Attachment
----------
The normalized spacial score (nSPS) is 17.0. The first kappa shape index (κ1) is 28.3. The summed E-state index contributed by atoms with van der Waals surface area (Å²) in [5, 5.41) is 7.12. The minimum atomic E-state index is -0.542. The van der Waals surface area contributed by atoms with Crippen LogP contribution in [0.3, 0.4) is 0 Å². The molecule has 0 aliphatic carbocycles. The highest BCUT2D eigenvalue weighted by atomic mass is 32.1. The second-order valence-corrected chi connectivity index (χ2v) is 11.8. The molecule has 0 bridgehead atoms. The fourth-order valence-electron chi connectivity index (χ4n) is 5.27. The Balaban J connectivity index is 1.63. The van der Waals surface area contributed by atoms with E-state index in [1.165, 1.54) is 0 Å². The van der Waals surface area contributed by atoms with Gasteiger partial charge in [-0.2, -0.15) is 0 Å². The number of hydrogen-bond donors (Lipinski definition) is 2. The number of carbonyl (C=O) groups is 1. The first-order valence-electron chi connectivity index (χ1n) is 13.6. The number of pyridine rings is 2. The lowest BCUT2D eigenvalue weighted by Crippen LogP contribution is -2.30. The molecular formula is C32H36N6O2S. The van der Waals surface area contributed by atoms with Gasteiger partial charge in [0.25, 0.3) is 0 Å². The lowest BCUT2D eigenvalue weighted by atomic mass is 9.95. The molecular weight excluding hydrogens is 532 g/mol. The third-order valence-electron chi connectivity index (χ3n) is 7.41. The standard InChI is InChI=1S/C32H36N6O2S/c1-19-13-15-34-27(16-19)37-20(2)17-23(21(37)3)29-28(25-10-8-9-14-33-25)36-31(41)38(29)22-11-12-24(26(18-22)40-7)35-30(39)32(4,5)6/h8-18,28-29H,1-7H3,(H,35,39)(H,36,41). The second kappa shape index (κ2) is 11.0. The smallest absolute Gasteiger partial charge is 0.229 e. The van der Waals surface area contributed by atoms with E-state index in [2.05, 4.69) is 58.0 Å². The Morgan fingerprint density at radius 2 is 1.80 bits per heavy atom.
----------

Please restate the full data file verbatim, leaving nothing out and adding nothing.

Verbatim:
The normalized spacial score (nSPS) is 17.0. The first kappa shape index (κ1) is 28.3. The summed E-state index contributed by atoms with van der Waals surface area (Å²) in [5, 5.41) is 7.12. The minimum atomic E-state index is -0.542. The van der Waals surface area contributed by atoms with Crippen LogP contribution in [0.3, 0.4) is 0 Å². The molecule has 0 aliphatic carbocycles. The highest BCUT2D eigenvalue weighted by atomic mass is 32.1. The second-order valence-corrected chi connectivity index (χ2v) is 11.8. The molecule has 0 bridgehead atoms. The fourth-order valence-electron chi connectivity index (χ4n) is 5.27. The Balaban J connectivity index is 1.63. The van der Waals surface area contributed by atoms with E-state index in [1.165, 1.54) is 0 Å². The van der Waals surface area contributed by atoms with Gasteiger partial charge in [-0.2, -0.15) is 0 Å². The number of hydrogen-bond donors (Lipinski definition) is 2. The number of carbonyl (C=O) groups is 1. The first-order valence-electron chi connectivity index (χ1n) is 13.6. The number of pyridine rings is 2. The lowest BCUT2D eigenvalue weighted by Crippen LogP contribution is -2.30. The molecular formula is C32H36N6O2S. The van der Waals surface area contributed by atoms with Gasteiger partial charge in [0.25, 0.3) is 0 Å². The lowest BCUT2D eigenvalue weighted by atomic mass is 9.95. The molecular weight excluding hydrogens is 532 g/mol. The third-order valence-electron chi connectivity index (χ3n) is 7.41. The standard InChI is InChI=1S/C32H36N6O2S/c1-19-13-15-34-27(16-19)37-20(2)17-23(21(37)3)29-28(25-10-8-9-14-33-25)36-31(41)38(29)22-11-12-24(26(18-22)40-7)35-30(39)32(4,5)6/h8-18,28-29H,1-7H3,(H,35,39)(H,36,41). The second kappa shape index (κ2) is 11.0. The smallest absolute Gasteiger partial charge is 0.229 e. The van der Waals surface area contributed by atoms with E-state index in [2.05, 4.69) is 58.0 Å². The Morgan fingerprint density at radius 2 is 1.80 bits per heavy atom.